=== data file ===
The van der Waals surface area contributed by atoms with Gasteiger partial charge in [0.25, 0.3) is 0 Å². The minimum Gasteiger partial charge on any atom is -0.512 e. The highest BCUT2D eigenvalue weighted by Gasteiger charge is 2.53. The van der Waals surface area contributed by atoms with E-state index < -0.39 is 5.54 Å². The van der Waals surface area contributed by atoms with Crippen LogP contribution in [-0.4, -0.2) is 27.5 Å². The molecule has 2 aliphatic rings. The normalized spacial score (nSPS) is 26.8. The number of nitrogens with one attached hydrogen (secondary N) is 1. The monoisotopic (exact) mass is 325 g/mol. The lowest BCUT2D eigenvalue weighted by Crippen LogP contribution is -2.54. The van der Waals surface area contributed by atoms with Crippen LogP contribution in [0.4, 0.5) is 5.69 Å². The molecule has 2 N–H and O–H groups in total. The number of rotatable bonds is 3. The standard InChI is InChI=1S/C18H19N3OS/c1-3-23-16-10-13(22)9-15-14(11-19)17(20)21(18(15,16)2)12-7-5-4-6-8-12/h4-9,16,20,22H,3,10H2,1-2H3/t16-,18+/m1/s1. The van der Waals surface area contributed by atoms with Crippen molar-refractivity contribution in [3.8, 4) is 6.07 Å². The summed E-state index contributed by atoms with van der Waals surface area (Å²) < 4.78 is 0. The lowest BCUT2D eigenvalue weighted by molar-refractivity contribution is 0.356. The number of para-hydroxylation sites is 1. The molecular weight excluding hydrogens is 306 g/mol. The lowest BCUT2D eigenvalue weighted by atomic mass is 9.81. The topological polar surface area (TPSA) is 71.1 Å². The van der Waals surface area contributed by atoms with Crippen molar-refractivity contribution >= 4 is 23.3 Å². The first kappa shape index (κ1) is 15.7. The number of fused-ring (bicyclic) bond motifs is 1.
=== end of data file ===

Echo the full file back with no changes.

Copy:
The van der Waals surface area contributed by atoms with Gasteiger partial charge in [0.25, 0.3) is 0 Å². The minimum Gasteiger partial charge on any atom is -0.512 e. The highest BCUT2D eigenvalue weighted by Gasteiger charge is 2.53. The van der Waals surface area contributed by atoms with E-state index < -0.39 is 5.54 Å². The van der Waals surface area contributed by atoms with Crippen LogP contribution in [-0.4, -0.2) is 27.5 Å². The molecule has 2 aliphatic rings. The normalized spacial score (nSPS) is 26.8. The number of nitrogens with one attached hydrogen (secondary N) is 1. The monoisotopic (exact) mass is 325 g/mol. The lowest BCUT2D eigenvalue weighted by Crippen LogP contribution is -2.54. The van der Waals surface area contributed by atoms with Crippen LogP contribution in [0.4, 0.5) is 5.69 Å². The molecule has 2 N–H and O–H groups in total. The number of rotatable bonds is 3. The standard InChI is InChI=1S/C18H19N3OS/c1-3-23-16-10-13(22)9-15-14(11-19)17(20)21(18(15,16)2)12-7-5-4-6-8-12/h4-9,16,20,22H,3,10H2,1-2H3/t16-,18+/m1/s1. The van der Waals surface area contributed by atoms with Crippen molar-refractivity contribution in [3.8, 4) is 6.07 Å². The summed E-state index contributed by atoms with van der Waals surface area (Å²) < 4.78 is 0. The lowest BCUT2D eigenvalue weighted by molar-refractivity contribution is 0.356. The number of para-hydroxylation sites is 1. The molecular weight excluding hydrogens is 306 g/mol. The lowest BCUT2D eigenvalue weighted by atomic mass is 9.81. The topological polar surface area (TPSA) is 71.1 Å². The van der Waals surface area contributed by atoms with Crippen molar-refractivity contribution >= 4 is 23.3 Å². The first kappa shape index (κ1) is 15.7. The number of fused-ring (bicyclic) bond motifs is 1.